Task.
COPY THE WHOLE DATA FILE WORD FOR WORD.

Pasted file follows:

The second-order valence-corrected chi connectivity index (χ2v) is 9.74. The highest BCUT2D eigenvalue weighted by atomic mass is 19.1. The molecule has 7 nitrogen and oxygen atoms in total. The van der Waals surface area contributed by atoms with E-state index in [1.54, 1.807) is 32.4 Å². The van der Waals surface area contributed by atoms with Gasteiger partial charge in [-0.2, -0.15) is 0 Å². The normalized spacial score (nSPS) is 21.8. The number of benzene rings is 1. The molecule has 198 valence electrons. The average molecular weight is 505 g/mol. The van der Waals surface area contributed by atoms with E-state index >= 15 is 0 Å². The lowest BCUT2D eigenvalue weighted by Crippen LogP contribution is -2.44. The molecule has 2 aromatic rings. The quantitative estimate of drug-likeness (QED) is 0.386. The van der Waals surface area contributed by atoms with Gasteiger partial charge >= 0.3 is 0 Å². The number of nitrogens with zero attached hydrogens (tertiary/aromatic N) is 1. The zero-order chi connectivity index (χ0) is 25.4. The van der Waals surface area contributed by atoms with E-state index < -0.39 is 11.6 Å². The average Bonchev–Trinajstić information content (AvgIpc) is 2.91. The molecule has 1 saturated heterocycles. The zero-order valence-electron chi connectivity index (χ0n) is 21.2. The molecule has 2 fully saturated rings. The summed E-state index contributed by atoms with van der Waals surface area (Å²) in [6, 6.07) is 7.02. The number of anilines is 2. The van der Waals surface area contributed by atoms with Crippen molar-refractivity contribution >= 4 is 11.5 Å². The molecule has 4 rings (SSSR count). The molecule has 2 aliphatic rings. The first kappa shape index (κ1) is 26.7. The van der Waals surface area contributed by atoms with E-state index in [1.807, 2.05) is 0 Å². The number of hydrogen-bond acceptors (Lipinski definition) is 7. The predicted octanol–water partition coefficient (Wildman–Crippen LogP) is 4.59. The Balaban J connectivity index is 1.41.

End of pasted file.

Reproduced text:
The second-order valence-corrected chi connectivity index (χ2v) is 9.74. The highest BCUT2D eigenvalue weighted by atomic mass is 19.1. The molecule has 7 nitrogen and oxygen atoms in total. The van der Waals surface area contributed by atoms with E-state index in [1.54, 1.807) is 32.4 Å². The van der Waals surface area contributed by atoms with Gasteiger partial charge in [-0.2, -0.15) is 0 Å². The normalized spacial score (nSPS) is 21.8. The number of benzene rings is 1. The molecule has 198 valence electrons. The average molecular weight is 505 g/mol. The van der Waals surface area contributed by atoms with E-state index >= 15 is 0 Å². The lowest BCUT2D eigenvalue weighted by Crippen LogP contribution is -2.44. The molecule has 2 aromatic rings. The quantitative estimate of drug-likeness (QED) is 0.386. The van der Waals surface area contributed by atoms with Gasteiger partial charge >= 0.3 is 0 Å². The number of nitrogens with zero attached hydrogens (tertiary/aromatic N) is 1. The zero-order chi connectivity index (χ0) is 25.4. The van der Waals surface area contributed by atoms with E-state index < -0.39 is 11.6 Å². The average Bonchev–Trinajstić information content (AvgIpc) is 2.91. The molecule has 1 saturated heterocycles. The zero-order valence-electron chi connectivity index (χ0n) is 21.2. The molecule has 2 fully saturated rings. The summed E-state index contributed by atoms with van der Waals surface area (Å²) in [6, 6.07) is 7.02. The number of anilines is 2. The van der Waals surface area contributed by atoms with Crippen molar-refractivity contribution >= 4 is 11.5 Å². The molecule has 4 rings (SSSR count). The molecule has 2 aliphatic rings. The first kappa shape index (κ1) is 26.7. The van der Waals surface area contributed by atoms with E-state index in [1.807, 2.05) is 0 Å². The number of hydrogen-bond acceptors (Lipinski definition) is 7. The predicted octanol–water partition coefficient (Wildman–Crippen LogP) is 4.59. The Balaban J connectivity index is 1.41.